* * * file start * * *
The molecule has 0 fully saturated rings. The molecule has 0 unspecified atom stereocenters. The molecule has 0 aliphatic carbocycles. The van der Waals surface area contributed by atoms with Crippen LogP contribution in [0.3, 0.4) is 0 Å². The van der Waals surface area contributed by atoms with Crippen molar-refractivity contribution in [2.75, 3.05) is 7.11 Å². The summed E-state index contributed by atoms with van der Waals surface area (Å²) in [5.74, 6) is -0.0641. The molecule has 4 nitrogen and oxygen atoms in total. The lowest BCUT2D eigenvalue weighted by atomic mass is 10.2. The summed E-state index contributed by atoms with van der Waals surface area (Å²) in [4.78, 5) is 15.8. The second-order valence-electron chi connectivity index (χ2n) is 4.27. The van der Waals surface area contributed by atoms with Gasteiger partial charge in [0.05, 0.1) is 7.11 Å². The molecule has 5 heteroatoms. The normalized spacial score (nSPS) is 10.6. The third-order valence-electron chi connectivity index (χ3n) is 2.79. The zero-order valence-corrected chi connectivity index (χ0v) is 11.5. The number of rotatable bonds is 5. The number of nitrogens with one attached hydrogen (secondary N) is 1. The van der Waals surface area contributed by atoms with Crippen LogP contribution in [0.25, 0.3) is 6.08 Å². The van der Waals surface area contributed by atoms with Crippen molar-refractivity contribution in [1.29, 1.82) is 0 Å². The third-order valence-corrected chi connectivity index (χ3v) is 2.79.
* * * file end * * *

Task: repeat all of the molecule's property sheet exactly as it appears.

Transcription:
The molecule has 0 fully saturated rings. The molecule has 0 unspecified atom stereocenters. The molecule has 0 aliphatic carbocycles. The van der Waals surface area contributed by atoms with Crippen LogP contribution in [0.3, 0.4) is 0 Å². The van der Waals surface area contributed by atoms with Crippen molar-refractivity contribution in [2.75, 3.05) is 7.11 Å². The summed E-state index contributed by atoms with van der Waals surface area (Å²) in [5.74, 6) is -0.0641. The molecule has 4 nitrogen and oxygen atoms in total. The lowest BCUT2D eigenvalue weighted by atomic mass is 10.2. The summed E-state index contributed by atoms with van der Waals surface area (Å²) in [4.78, 5) is 15.8. The second-order valence-electron chi connectivity index (χ2n) is 4.27. The van der Waals surface area contributed by atoms with Gasteiger partial charge in [0.05, 0.1) is 7.11 Å². The molecule has 5 heteroatoms. The normalized spacial score (nSPS) is 10.6. The third-order valence-electron chi connectivity index (χ3n) is 2.79. The zero-order valence-corrected chi connectivity index (χ0v) is 11.5. The number of rotatable bonds is 5. The number of nitrogens with one attached hydrogen (secondary N) is 1. The van der Waals surface area contributed by atoms with Crippen LogP contribution in [0.25, 0.3) is 6.08 Å². The van der Waals surface area contributed by atoms with Crippen molar-refractivity contribution in [1.29, 1.82) is 0 Å². The third-order valence-corrected chi connectivity index (χ3v) is 2.79.